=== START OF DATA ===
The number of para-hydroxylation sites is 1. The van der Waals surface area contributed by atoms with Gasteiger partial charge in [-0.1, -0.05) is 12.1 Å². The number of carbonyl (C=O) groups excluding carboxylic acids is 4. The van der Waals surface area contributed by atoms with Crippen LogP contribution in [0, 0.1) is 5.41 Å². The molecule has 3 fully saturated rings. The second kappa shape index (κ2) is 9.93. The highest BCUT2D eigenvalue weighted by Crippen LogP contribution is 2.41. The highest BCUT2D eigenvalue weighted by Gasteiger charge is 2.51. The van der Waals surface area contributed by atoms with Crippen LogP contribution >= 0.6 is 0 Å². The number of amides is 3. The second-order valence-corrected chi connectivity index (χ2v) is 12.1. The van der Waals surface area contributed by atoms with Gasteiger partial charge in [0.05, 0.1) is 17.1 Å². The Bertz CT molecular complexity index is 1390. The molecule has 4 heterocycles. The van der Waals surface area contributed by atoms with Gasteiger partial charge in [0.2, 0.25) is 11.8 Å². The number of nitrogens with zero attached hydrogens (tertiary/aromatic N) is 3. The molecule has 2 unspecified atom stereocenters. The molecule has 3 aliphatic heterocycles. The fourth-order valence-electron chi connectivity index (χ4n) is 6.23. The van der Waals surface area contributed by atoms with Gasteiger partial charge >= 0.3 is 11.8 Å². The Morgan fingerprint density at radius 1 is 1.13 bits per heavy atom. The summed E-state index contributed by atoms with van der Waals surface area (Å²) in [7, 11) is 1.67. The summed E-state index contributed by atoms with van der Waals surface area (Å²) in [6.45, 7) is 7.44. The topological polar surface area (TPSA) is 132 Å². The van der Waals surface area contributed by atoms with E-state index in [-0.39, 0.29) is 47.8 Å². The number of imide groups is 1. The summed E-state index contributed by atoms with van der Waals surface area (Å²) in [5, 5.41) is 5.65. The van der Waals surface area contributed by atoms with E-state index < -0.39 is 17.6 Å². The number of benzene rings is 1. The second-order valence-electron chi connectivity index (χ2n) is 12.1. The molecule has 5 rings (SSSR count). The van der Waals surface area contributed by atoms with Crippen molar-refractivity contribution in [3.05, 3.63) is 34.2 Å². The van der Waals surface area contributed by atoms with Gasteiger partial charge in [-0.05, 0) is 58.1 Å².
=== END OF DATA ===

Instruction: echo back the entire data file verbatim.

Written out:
The number of para-hydroxylation sites is 1. The van der Waals surface area contributed by atoms with Gasteiger partial charge in [-0.1, -0.05) is 12.1 Å². The number of carbonyl (C=O) groups excluding carboxylic acids is 4. The van der Waals surface area contributed by atoms with Crippen LogP contribution in [0, 0.1) is 5.41 Å². The molecule has 3 fully saturated rings. The second kappa shape index (κ2) is 9.93. The highest BCUT2D eigenvalue weighted by Crippen LogP contribution is 2.41. The highest BCUT2D eigenvalue weighted by Gasteiger charge is 2.51. The van der Waals surface area contributed by atoms with Crippen LogP contribution >= 0.6 is 0 Å². The number of amides is 3. The second-order valence-corrected chi connectivity index (χ2v) is 12.1. The van der Waals surface area contributed by atoms with Gasteiger partial charge in [0.05, 0.1) is 17.1 Å². The Bertz CT molecular complexity index is 1390. The molecule has 4 heterocycles. The van der Waals surface area contributed by atoms with Gasteiger partial charge in [0.2, 0.25) is 11.8 Å². The number of nitrogens with zero attached hydrogens (tertiary/aromatic N) is 3. The molecule has 2 unspecified atom stereocenters. The molecule has 3 aliphatic heterocycles. The fourth-order valence-electron chi connectivity index (χ4n) is 6.23. The van der Waals surface area contributed by atoms with Gasteiger partial charge >= 0.3 is 11.8 Å². The Morgan fingerprint density at radius 1 is 1.13 bits per heavy atom. The summed E-state index contributed by atoms with van der Waals surface area (Å²) in [7, 11) is 1.67. The summed E-state index contributed by atoms with van der Waals surface area (Å²) in [6.45, 7) is 7.44. The topological polar surface area (TPSA) is 132 Å². The van der Waals surface area contributed by atoms with E-state index in [-0.39, 0.29) is 47.8 Å². The number of imide groups is 1. The summed E-state index contributed by atoms with van der Waals surface area (Å²) in [5, 5.41) is 5.65. The van der Waals surface area contributed by atoms with E-state index < -0.39 is 17.6 Å². The number of benzene rings is 1. The second-order valence-electron chi connectivity index (χ2n) is 12.1. The molecule has 5 rings (SSSR count). The van der Waals surface area contributed by atoms with Crippen molar-refractivity contribution in [3.05, 3.63) is 34.2 Å². The van der Waals surface area contributed by atoms with Gasteiger partial charge in [-0.05, 0) is 58.1 Å².